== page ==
U.S. Capitol Police officer Harry Dunn revealed to CNN's Don Lemon that he was at the Capitol building for the Black Lives Matter protests and for the Jan. 6 attacks. Only one of the rallies, protests or events in the nation's Capitol in his career ended with dozens of officers in the hospital.
"First of all, that is not and was not normal," Officer Dunn said. "Nobody should be subjected to have to go through what me and my colleagues went through. We dealt with terrorists who hellbent on changing the results of an election and -- sorry, I got a little emotional right there. That intro kind of -- man. Took me back there for a moment."
"I want you to be honest. Why is that Officer Dunn?" Lemon asked.
He explained that Wednesday was a bitter-sweet day because they were acknowledged with the Gold Medal, which he called an "amazing honor."
"But the circumstances in which we got it did not come at a great loss," he explained. "We lost some colleagues and just thinking about it is fresh now. You have good days, and you have bad days. And just thinking about it takes you back to that Hell day. It was tough to live through and also tough to relive and talking about it."
Dunn spoke to reporters immediately after the incident and never got emotional, but he said that he thinks it is part of the healing process and grief is allowing him to feel that again.
"There is no timeline of how you heal and talking about it has been therapeutic for me," he explained. "Honestly that's why I am still talking. There is more to say. I want to tell stories of the heroes that day, my co-workers fought some fights and after my first interview, a lot of them came to me and expressed their gratitude for speaking out and giving us a voice, and some more shared with me stories of their hells that day and just thinking about it, it was rough. It is rough. I guess I carry that a little heavy today."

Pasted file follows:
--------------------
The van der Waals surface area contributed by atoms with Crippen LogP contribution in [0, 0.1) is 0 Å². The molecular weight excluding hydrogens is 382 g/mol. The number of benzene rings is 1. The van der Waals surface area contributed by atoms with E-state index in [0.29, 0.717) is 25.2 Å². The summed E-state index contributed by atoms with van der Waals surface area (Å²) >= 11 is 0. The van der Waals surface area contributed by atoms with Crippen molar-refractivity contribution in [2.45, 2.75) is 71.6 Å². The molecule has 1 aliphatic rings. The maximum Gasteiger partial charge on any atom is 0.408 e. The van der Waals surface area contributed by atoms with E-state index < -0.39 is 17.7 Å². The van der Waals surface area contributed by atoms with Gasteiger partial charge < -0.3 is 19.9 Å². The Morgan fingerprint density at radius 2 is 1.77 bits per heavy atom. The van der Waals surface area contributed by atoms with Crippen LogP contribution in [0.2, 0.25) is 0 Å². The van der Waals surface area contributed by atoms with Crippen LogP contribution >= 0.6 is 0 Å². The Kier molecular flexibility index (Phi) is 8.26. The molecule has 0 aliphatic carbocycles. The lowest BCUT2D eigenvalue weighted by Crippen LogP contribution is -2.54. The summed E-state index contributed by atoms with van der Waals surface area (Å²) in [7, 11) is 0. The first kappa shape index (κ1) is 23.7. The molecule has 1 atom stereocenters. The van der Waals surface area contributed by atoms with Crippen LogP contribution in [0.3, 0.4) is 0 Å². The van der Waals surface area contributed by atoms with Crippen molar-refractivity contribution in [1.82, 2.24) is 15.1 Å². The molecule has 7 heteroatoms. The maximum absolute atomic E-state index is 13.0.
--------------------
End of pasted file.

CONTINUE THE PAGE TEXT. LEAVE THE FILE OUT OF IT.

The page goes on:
Dunn was among the several Black officers who were called the N-word by protesters that day.
"I said before at this particular moment when I was called — and I will refer to it as a racial slur," Dunn continued, "I said it earlier but that word is a weapon has been said before. I don't want to give it power, especially at this moment right now. I am going to refer to it as a racial slur. At that moment, I was unable to process when it happened. Once I had time to sit down and put it all together, it was overwhelming that here we are giving so much and putting our lives on the line to protect democracy and keep it and we are being called racial slurs, traitors, any weapons these people could use because they were upset about something. So, you know, I guess it is harder for me now because, at the time I did my first interview, I didn't know the pain that a lot of my colleagues had suffered."
"It was bad. It was bad," he said, recalling one story a fellow officer told him. The other officer was also called a racial slur by someone carrying a long-gun. "And a group of terrorists came to him and said, 'You think you're a tough N-word with that gun. Put that gun down and we'll show you what type of N-word you really are."
He explained that they keep coming to work because they love their country, "even though it doesn't love us back."
"They were there to cause harm...And they hurt us physically and emotionally. The Black Lives Matter movement at the Capitol this summer and I do know — they did not attempt to breach the Capitol," he also said.
Republicans voted against the Capitol Police getting the gold medal in the House Wednesday because they didn't like the characterization of Capitol attackers being "insurrectionists." The FBI has referred to them as "domestic terrorists" instead.
See the interview below:
Capitol police officer speaks out www.youtube.com